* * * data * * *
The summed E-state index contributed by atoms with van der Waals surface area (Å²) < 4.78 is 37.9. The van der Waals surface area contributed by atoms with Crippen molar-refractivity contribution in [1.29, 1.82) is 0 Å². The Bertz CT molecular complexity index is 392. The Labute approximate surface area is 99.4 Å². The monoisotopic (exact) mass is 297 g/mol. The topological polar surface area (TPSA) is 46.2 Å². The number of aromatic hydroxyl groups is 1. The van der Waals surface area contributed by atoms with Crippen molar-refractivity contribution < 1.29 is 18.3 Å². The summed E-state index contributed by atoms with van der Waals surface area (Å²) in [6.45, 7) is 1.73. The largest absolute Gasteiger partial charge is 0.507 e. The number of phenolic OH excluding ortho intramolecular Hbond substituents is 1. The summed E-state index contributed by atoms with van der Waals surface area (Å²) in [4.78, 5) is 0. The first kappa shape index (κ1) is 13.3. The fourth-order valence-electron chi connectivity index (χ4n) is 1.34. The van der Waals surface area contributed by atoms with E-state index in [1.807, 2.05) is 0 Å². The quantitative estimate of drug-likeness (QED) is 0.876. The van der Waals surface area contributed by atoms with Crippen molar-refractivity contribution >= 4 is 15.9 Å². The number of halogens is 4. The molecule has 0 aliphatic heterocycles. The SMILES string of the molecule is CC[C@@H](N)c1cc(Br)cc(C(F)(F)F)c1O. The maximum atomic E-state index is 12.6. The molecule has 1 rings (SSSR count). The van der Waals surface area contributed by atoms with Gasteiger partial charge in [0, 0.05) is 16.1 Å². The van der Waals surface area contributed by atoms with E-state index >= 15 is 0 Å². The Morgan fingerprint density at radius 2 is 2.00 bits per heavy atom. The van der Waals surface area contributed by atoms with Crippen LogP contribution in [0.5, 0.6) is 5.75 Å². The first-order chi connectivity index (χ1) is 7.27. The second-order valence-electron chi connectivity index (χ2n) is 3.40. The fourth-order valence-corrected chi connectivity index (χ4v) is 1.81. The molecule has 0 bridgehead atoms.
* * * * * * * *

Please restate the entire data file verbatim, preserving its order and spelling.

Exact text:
The summed E-state index contributed by atoms with van der Waals surface area (Å²) < 4.78 is 37.9. The van der Waals surface area contributed by atoms with Crippen molar-refractivity contribution in [1.29, 1.82) is 0 Å². The Bertz CT molecular complexity index is 392. The Labute approximate surface area is 99.4 Å². The monoisotopic (exact) mass is 297 g/mol. The topological polar surface area (TPSA) is 46.2 Å². The number of aromatic hydroxyl groups is 1. The van der Waals surface area contributed by atoms with Crippen molar-refractivity contribution < 1.29 is 18.3 Å². The summed E-state index contributed by atoms with van der Waals surface area (Å²) in [6.45, 7) is 1.73. The largest absolute Gasteiger partial charge is 0.507 e. The number of phenolic OH excluding ortho intramolecular Hbond substituents is 1. The summed E-state index contributed by atoms with van der Waals surface area (Å²) in [4.78, 5) is 0. The first kappa shape index (κ1) is 13.3. The fourth-order valence-electron chi connectivity index (χ4n) is 1.34. The van der Waals surface area contributed by atoms with E-state index in [1.807, 2.05) is 0 Å². The quantitative estimate of drug-likeness (QED) is 0.876. The van der Waals surface area contributed by atoms with Crippen molar-refractivity contribution >= 4 is 15.9 Å². The number of halogens is 4. The molecule has 0 aliphatic heterocycles. The SMILES string of the molecule is CC[C@@H](N)c1cc(Br)cc(C(F)(F)F)c1O. The maximum atomic E-state index is 12.6. The molecule has 1 rings (SSSR count). The van der Waals surface area contributed by atoms with Gasteiger partial charge in [0, 0.05) is 16.1 Å². The van der Waals surface area contributed by atoms with E-state index >= 15 is 0 Å². The Morgan fingerprint density at radius 2 is 2.00 bits per heavy atom. The van der Waals surface area contributed by atoms with Crippen LogP contribution in [0.5, 0.6) is 5.75 Å². The first-order chi connectivity index (χ1) is 7.27. The second-order valence-electron chi connectivity index (χ2n) is 3.40. The fourth-order valence-corrected chi connectivity index (χ4v) is 1.81. The molecule has 0 bridgehead atoms.